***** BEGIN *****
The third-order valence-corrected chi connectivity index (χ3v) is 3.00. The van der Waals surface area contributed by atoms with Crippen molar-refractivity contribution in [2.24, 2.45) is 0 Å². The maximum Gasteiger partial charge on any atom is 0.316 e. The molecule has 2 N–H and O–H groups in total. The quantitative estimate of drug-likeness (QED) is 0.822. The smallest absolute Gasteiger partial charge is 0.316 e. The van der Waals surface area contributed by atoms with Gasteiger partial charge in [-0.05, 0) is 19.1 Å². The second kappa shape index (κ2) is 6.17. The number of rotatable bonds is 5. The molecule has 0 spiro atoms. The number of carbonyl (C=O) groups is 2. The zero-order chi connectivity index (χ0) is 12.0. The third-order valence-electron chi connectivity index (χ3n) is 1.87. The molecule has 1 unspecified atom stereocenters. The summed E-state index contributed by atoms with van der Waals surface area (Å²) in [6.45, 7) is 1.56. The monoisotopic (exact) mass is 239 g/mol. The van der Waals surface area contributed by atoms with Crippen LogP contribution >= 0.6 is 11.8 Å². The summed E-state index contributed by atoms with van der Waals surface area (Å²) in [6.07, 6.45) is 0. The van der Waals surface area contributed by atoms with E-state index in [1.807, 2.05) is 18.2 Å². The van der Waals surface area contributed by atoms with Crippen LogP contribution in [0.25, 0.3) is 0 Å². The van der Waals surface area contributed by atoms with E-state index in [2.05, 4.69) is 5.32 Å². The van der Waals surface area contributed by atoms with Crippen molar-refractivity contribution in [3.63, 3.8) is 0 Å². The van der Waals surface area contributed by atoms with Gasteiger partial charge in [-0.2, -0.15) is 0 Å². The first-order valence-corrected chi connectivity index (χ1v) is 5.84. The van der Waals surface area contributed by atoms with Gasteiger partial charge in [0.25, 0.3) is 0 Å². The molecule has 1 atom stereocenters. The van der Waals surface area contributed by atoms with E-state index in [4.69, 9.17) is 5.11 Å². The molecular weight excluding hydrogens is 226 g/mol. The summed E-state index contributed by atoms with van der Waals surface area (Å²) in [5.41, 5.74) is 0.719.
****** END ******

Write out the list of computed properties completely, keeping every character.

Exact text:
The third-order valence-corrected chi connectivity index (χ3v) is 3.00. The van der Waals surface area contributed by atoms with Crippen molar-refractivity contribution in [2.24, 2.45) is 0 Å². The maximum Gasteiger partial charge on any atom is 0.316 e. The molecule has 2 N–H and O–H groups in total. The quantitative estimate of drug-likeness (QED) is 0.822. The smallest absolute Gasteiger partial charge is 0.316 e. The van der Waals surface area contributed by atoms with Gasteiger partial charge in [-0.05, 0) is 19.1 Å². The second kappa shape index (κ2) is 6.17. The number of rotatable bonds is 5. The molecule has 0 spiro atoms. The number of carbonyl (C=O) groups is 2. The zero-order chi connectivity index (χ0) is 12.0. The third-order valence-electron chi connectivity index (χ3n) is 1.87. The molecule has 1 unspecified atom stereocenters. The summed E-state index contributed by atoms with van der Waals surface area (Å²) in [6.45, 7) is 1.56. The monoisotopic (exact) mass is 239 g/mol. The van der Waals surface area contributed by atoms with Crippen LogP contribution >= 0.6 is 11.8 Å². The summed E-state index contributed by atoms with van der Waals surface area (Å²) in [6.07, 6.45) is 0. The van der Waals surface area contributed by atoms with E-state index in [1.807, 2.05) is 18.2 Å². The van der Waals surface area contributed by atoms with Crippen LogP contribution in [0.25, 0.3) is 0 Å². The van der Waals surface area contributed by atoms with E-state index in [2.05, 4.69) is 5.32 Å². The van der Waals surface area contributed by atoms with Crippen molar-refractivity contribution in [3.63, 3.8) is 0 Å². The van der Waals surface area contributed by atoms with Gasteiger partial charge in [-0.2, -0.15) is 0 Å². The first-order valence-corrected chi connectivity index (χ1v) is 5.84. The van der Waals surface area contributed by atoms with Gasteiger partial charge in [0.25, 0.3) is 0 Å². The molecule has 1 atom stereocenters. The van der Waals surface area contributed by atoms with E-state index in [4.69, 9.17) is 5.11 Å². The molecular weight excluding hydrogens is 226 g/mol. The summed E-state index contributed by atoms with van der Waals surface area (Å²) in [5.41, 5.74) is 0.719.